All of these reasons were cited for years by supporters of the bill signed into law by Gov. Chris Christie (R) on Jan. 17. The law immediately reduced the 6 percent tax by 2 percentage points, with an additional 2 point drop coming July 1 before the tax is finally phased out completely on July 1, 2013. The bill’s sponsor, Assemblyman Gordon Johnson, cited the tax as having imposed “increased overall costs for recipients of cosmetic medical procedures” as well as “an administrative burden on the medical offices billing the procedures and the state agencies charged with the administration and enforcement of the tax.” In 2007, former Gov. Jon Corzine (D) had vetoed a similar tax repeal bill that was unanimously passed by the state legislature. [pagebreak]
In nearby Connecticut, despite strong opposition by the Connecticut Dermatology and Dermatologic Surgery Society, the State Medical Society, the Connecticut Society of Plastic and Reconstructive Surgeons, and other medical specialty groups, the state passed a cosmetic procedure tax last May. Even the state’s Commissioner of Revenue Services, Kevin Sullivan, has publically stated that the tax would be virtually impossible to regulate, noted Debbie Osborn, executive director of the Connecticut Dermatology and Dermatologic Surgery Society.
The tax is expected to generate $4.1 million in fiscal year 2012 and $4.3 million in 2013. However, according to the Jasos Group, Connecticut may lose an estimated $6.6 million in corporate income tax and an additional $7.2 million in indirect state taxes due to “surgical flight” losses, based on New Jersey’s experience.
“Our society knew from the get-go that it would be a difficult issue to win, first because the deficit was so large in Connecticut and second because we had a Democratic majority in both houses and a newly elected Democratic governor who vowed to reduce the deficit and warned that no one would be spared,” Osborn said. On a positive note, the new law excludes reconstructive surgery, defined as “any surgery performed on abnormal structures caused by or related to congenital defects, developmental abnormalities, trauma, infection, tumors or disease, including procedures to improve function or give a more normal appearance.” So even though the law says that botulinum toxin injections should be taxed, if the physician determines that it is a medically necessary treatment, as in the case of neurological conditions, the cosmetic tax will not apply. “We are still working closely with the Department of Revenue to codify better regulations on this tax,” she added.[pagebreak]
The Connecticut Dermatology and Dermatologic Surgery Society plans to survey dermatologists this July, one year after the tax was imposed, to determine its impact on them, Osborn said. “The burden is on us to prove that the tax is a hardship for dermatologists,” she said, adding, “The first time a doctor gets audited, our society will be involved to insure that there are no violations to the HIPAA laws or that no information regarding patient privacy is violated by the state.” Connecticut is already considered one of the worst states in which to practice medicine due to high medical liability premiums and strong managed care lobbyists who prevent effective standards-in-contracting legislation which would help balance out the managed care contracts and make them fairer to the providers, Osborn noted. This tax will contribute further to the decline of dermatologists practicing in the state, she predicted.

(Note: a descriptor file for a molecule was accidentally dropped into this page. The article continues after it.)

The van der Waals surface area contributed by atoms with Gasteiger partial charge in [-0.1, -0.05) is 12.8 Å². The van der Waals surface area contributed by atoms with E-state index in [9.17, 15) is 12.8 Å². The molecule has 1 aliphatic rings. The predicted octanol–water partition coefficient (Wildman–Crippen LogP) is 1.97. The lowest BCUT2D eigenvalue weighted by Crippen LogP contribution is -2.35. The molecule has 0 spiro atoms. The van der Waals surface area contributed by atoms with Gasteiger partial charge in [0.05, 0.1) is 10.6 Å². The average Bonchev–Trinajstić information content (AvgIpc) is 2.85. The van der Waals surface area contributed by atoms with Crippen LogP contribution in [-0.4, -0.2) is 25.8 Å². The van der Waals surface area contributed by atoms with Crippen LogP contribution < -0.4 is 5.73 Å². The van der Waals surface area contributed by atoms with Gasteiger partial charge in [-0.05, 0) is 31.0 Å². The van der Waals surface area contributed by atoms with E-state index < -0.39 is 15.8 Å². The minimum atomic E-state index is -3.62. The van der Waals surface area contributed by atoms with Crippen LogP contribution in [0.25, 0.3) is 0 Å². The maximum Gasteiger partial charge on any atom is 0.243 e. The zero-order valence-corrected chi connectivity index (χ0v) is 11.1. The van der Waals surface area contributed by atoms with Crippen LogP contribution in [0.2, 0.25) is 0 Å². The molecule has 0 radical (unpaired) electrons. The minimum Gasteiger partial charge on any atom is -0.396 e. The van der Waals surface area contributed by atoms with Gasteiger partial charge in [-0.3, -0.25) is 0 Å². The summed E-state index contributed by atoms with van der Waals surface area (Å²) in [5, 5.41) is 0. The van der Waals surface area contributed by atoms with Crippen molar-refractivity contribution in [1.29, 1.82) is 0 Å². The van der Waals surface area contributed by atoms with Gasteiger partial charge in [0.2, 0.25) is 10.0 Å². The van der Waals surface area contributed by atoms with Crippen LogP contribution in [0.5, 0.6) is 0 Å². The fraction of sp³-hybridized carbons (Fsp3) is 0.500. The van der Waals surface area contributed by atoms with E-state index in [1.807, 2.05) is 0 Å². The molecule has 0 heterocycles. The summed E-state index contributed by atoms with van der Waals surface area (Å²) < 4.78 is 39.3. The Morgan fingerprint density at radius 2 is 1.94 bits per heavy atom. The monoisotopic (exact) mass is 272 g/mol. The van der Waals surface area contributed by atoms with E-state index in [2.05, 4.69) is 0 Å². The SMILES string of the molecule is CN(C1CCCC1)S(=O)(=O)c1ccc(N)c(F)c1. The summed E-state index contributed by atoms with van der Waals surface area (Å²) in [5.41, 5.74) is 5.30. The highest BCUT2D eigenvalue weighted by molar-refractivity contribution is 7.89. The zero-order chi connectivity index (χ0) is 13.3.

The dermatology community must take a proactive stance regarding cosmetic procedure taxes to prevent them from being passed when they are proposed in various states across the country, Dr. Vause said. She encouraged dermatologists interested in legal issues to get involved on state boards and panels to give a voice to dermatologists on such matters.
Additionally, AADA members can access resources through the online state advocacy toolkit on the AAD website, www.aad.org/member-tools-and-benefits/aada-advocacy/state-affairs/advocacy-toolkit, or contact the AADA Government Affairs department. “The AADA has worked collaboratively with the American Society for Dermatologic Surgery, the American Society of Plastic Surgeons, the American Medical Association, and many others to oppose cosmetic medical procedure taxes,” Chandra said. “Together, the Stop Medical Taxes Coalition has developed numerous resources and background materials that explain why this is not a good option to raise state revenue.”
Meanwhile, Osborn hopes that the Connecticut General Assembly will take a page out of New Jersey’s book and reconsider its cosmetic procedure tax. “Many times due to time restraints with regard to legislative deadlines, legislation is pushed through the process without thorough investigation on the long-term implications of a bill. In this case, New Jersey discovered that their neighboring states, such as New York, gained considerable advantage with the passage of a cosmetic tax. Fortunately, the General Assembly acknowledges its miscalculation,” she said. “Time will tell if Connecticut has made the same miscalculation on realized revenue from a cosmetic tax. My guess is that Connecticut has and New York will be the real winner at the end of the tournament.”
Academy offers members help in fight against cosmetic procedure taxes
Dermatologists who want to join the effort to repeal cosmetic procedure taxes, or prevent one from being passed in their state, can turn to the Academy for help. The Academy’s online Advocacy Toolkit, available at www.aad.org/member-tools-and-benefits/aada-advocacy/state-affairs/advocacy-toolkit, provides members with the facts regarding cosmetic medical procedure taxes, as well as documents for use in meeting with state legislators about the issue. Templates for communicating with the media about the issue are also available.